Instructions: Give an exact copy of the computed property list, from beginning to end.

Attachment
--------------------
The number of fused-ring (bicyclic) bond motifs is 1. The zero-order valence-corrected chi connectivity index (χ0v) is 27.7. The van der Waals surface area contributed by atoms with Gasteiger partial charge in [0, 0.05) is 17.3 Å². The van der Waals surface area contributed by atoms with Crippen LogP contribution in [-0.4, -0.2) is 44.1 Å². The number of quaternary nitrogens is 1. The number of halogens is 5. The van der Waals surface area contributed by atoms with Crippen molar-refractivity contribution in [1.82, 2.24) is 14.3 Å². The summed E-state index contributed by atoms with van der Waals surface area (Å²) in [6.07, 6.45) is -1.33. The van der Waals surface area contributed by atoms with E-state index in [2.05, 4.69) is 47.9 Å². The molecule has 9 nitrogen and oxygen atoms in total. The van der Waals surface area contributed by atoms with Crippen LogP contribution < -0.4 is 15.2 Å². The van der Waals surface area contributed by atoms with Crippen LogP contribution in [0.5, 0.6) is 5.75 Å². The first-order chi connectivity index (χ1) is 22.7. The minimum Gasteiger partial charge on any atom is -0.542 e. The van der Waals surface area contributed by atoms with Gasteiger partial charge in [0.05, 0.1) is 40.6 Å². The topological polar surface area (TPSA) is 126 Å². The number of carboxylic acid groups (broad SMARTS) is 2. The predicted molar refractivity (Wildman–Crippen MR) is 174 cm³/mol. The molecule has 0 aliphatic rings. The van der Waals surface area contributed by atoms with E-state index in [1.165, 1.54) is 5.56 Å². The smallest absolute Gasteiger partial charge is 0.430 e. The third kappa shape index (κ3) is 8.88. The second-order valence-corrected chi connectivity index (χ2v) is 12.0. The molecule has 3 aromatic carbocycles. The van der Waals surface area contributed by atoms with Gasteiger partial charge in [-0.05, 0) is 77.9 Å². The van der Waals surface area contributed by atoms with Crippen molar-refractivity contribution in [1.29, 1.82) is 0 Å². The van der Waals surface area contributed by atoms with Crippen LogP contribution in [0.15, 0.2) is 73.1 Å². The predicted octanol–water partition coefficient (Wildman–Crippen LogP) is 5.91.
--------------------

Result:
The number of fused-ring (bicyclic) bond motifs is 1. The zero-order valence-corrected chi connectivity index (χ0v) is 27.7. The van der Waals surface area contributed by atoms with Gasteiger partial charge in [0, 0.05) is 17.3 Å². The van der Waals surface area contributed by atoms with Crippen LogP contribution in [-0.4, -0.2) is 44.1 Å². The number of quaternary nitrogens is 1. The number of halogens is 5. The van der Waals surface area contributed by atoms with Crippen molar-refractivity contribution in [1.82, 2.24) is 14.3 Å². The summed E-state index contributed by atoms with van der Waals surface area (Å²) in [6.07, 6.45) is -1.33. The van der Waals surface area contributed by atoms with E-state index in [2.05, 4.69) is 47.9 Å². The molecule has 9 nitrogen and oxygen atoms in total. The van der Waals surface area contributed by atoms with Crippen LogP contribution < -0.4 is 15.2 Å². The van der Waals surface area contributed by atoms with Crippen LogP contribution in [0.5, 0.6) is 5.75 Å². The first-order chi connectivity index (χ1) is 22.7. The minimum Gasteiger partial charge on any atom is -0.542 e. The van der Waals surface area contributed by atoms with Gasteiger partial charge in [0.05, 0.1) is 40.6 Å². The topological polar surface area (TPSA) is 126 Å². The number of carboxylic acid groups (broad SMARTS) is 2. The predicted molar refractivity (Wildman–Crippen MR) is 174 cm³/mol. The molecule has 0 aliphatic rings. The van der Waals surface area contributed by atoms with E-state index in [1.165, 1.54) is 5.56 Å². The smallest absolute Gasteiger partial charge is 0.430 e. The third kappa shape index (κ3) is 8.88. The second-order valence-corrected chi connectivity index (χ2v) is 12.0. The molecule has 3 aromatic carbocycles. The van der Waals surface area contributed by atoms with Gasteiger partial charge in [-0.05, 0) is 77.9 Å². The van der Waals surface area contributed by atoms with Crippen molar-refractivity contribution in [1.29, 1.82) is 0 Å². The van der Waals surface area contributed by atoms with Crippen LogP contribution in [0.15, 0.2) is 73.1 Å². The predicted octanol–water partition coefficient (Wildman–Crippen LogP) is 5.91.